360 Stem Cell & Regenerative Medicine Newsletter - February 16, 2016

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360 Stem Cell & Regenerative Medicine Newsletter - Feb. 16, 2016

Featured video “A New Solution” from Johns Hopkins University:

ARS Technica: With a Few Skin Cells, Johns Hopkins University Scientists Can Make Mini, “Thinking” Version of Your Brain
“Mini-brains” grown in the lab dishes from human skin cells are starting to use a “primitive type of thinking.” But before you worry that they are plotting an escape, be reassured that there is “no input or output” according to Professor Thomas Hartung of Johns Hopkins University. The research is aimed at growing hundreds of uniform brain cultures to study the effect of drugs and the function of human brain cells impacting neurological disorders. Read article.

World Stem Cell Summit

Los Angeles Times: California Stem Cell Agency May Fund Tests to Edit Genes in Human Embryos
Will CIRM follow the UK in setting ethical norms to allow editing of genes of human embryos? The California Institute for Regenerative Medicine is reviewing its ethics guidelines relating to the 3-year-old CRISPR technology that allows for the genomes of all living things to be spliced and revised. “In medicine, scientists say it has the potential to help cure devastating hereditary disorders such as Huntington's disease. But it has also set off widespread alarm about the possibility that scientists could use it to genetically modify children and change the human race.” Read article.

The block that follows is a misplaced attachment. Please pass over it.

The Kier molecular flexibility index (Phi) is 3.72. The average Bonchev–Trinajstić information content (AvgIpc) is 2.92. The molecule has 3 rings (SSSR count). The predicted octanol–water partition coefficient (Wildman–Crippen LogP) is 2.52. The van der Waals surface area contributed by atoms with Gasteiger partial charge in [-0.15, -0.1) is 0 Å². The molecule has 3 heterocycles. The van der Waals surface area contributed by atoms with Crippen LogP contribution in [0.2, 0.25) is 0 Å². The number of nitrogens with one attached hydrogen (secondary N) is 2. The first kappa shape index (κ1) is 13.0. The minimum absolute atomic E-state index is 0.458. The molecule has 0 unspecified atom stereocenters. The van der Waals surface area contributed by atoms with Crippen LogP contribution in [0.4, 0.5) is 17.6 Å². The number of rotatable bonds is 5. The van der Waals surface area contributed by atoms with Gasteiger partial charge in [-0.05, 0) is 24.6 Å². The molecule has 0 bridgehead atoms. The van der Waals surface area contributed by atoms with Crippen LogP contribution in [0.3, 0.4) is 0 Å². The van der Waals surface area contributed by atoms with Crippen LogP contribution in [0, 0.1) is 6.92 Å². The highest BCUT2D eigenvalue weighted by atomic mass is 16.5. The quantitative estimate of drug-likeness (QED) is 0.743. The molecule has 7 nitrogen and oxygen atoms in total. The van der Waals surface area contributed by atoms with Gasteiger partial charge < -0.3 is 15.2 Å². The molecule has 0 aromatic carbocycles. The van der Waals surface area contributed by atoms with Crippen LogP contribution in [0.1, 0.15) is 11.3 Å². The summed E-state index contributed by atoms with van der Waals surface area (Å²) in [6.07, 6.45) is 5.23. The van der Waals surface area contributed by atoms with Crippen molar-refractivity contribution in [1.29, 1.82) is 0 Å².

Retraction Watch: Karolinska Vice-Chancellor Resigns Following Criticism of Macchiarini Investigation
This increasingly lurid scandal takes down another prominent figure. The subject article provides a link to a timeline. Read article.


Gizmodo: WFIRM Scientists Just 3D Printed a Transplantable Human Ear
“After nearly 10 years in development, a research team led by Anthony Atala from Wake Forest Institute for Regenerative Medicine has unveiled the Integrated Tissue and Organ Printing System (ITOP). Once refined and proven safe in humans, these 3D bioprinted structures could be used to replace injured, missing, or diseased tissue in patients. And because they’re designed in a computer, these replacement parts will be made to order to meet the unique needs of each patient. The research was funded by the Armed Forces Institute for Regenerative Medicine. The details of this breakthrough were published in Nature Biotechnology.” Read article.